For the most part, the criminal law is only used for commercial copyright infringement with one exception, and an offence is committed when, knowing or reasonably suspecting that the files are illegal copies, and without the permission of the copyright owner, a person:
- makes unauthorised copies e.g. burning music files or films on to CD-Rs or DVD-Rs;
- distributes, sells or hires out unauthorised copies of CDs, VCDs and DVDs;
- on a larger scale, distributes unauthorised copies as a commercial enterprise on the internet;
- possesses unauthorised copies with a view to distributing, selling or hiring these to other people;
- while not dealing commercially, distributes unauthorised copies of software packages, books, music, games, and films on such a scale as to have a measurable impact on the copyright owner’s business.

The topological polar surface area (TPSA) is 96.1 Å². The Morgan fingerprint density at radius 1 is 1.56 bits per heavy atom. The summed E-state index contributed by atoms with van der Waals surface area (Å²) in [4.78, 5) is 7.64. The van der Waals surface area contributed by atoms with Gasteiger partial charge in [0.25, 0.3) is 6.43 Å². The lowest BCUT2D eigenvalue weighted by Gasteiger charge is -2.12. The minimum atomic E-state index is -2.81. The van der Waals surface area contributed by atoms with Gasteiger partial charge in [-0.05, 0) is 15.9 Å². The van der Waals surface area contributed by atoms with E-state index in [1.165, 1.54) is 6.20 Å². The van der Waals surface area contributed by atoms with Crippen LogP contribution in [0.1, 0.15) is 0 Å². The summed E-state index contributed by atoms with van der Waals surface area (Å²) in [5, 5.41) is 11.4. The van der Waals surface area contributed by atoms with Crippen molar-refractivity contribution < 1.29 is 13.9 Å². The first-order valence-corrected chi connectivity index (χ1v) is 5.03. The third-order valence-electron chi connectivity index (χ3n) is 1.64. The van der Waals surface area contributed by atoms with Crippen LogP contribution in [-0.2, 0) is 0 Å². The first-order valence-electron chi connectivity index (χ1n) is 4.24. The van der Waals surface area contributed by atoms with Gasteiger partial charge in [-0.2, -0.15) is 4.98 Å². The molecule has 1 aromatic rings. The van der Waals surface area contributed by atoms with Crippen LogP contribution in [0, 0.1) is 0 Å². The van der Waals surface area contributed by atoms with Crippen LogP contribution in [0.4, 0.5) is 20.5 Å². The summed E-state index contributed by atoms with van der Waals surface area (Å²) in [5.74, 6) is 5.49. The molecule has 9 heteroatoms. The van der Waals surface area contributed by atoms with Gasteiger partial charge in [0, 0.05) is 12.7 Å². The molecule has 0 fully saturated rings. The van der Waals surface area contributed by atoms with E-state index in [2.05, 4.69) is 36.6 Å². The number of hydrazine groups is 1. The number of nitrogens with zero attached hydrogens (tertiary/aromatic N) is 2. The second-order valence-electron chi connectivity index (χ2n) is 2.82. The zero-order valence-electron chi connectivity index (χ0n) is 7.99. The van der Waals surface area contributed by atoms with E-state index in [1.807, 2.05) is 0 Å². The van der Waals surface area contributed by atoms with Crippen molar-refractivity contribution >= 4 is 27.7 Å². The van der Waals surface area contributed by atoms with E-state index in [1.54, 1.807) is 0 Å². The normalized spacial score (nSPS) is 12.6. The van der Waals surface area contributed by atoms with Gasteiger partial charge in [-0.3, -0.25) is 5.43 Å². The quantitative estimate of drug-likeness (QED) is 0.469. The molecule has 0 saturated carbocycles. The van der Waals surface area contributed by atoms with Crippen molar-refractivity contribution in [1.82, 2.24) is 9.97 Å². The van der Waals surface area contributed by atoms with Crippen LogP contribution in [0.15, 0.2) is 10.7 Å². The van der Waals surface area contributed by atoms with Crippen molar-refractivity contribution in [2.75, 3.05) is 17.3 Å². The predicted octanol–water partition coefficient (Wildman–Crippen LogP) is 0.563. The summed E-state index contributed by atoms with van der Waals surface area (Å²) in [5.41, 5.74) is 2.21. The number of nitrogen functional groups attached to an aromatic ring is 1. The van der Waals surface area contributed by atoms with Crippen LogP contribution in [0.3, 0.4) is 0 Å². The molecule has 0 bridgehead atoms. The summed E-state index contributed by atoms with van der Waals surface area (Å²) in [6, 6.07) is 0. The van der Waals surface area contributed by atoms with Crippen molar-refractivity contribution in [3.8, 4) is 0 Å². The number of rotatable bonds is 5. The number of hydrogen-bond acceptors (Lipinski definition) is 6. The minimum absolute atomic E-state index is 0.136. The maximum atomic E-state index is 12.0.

- publishing someone else’s original copy work and claiming you have made it. (This is known as plagiarism and is completely different to copyright infringement, but laws concerning it come under the section of copyright law in some countries)
- Certain copyrights allow Archival copies of software to be made however these are not to be distributed.
The penalties for these « copyright infringement » offences depend on the seriousness of the offences:
- before a magistrates’ Court, the penalties for distributing unauthorised files are a maximum fine of £5,000 ($9,202) and/or six months imprisonment;
- in the Crown Court, the penalties for distributing unauthorised files are an unlimited fine and/or up to 10 years imprisonment.
Also note §24 Copyright and Related Rights Regulations 2003 which creates a range of offences relating to the distribution of any device, product or component which is primarily designed, produced, or adapted for the purpose of enabling or facilitating the circumvention of effective technological measures. When this is for non-commercial purposes, it requires there to be a measurable effect on the rights holder’s business.
Source : wikipedia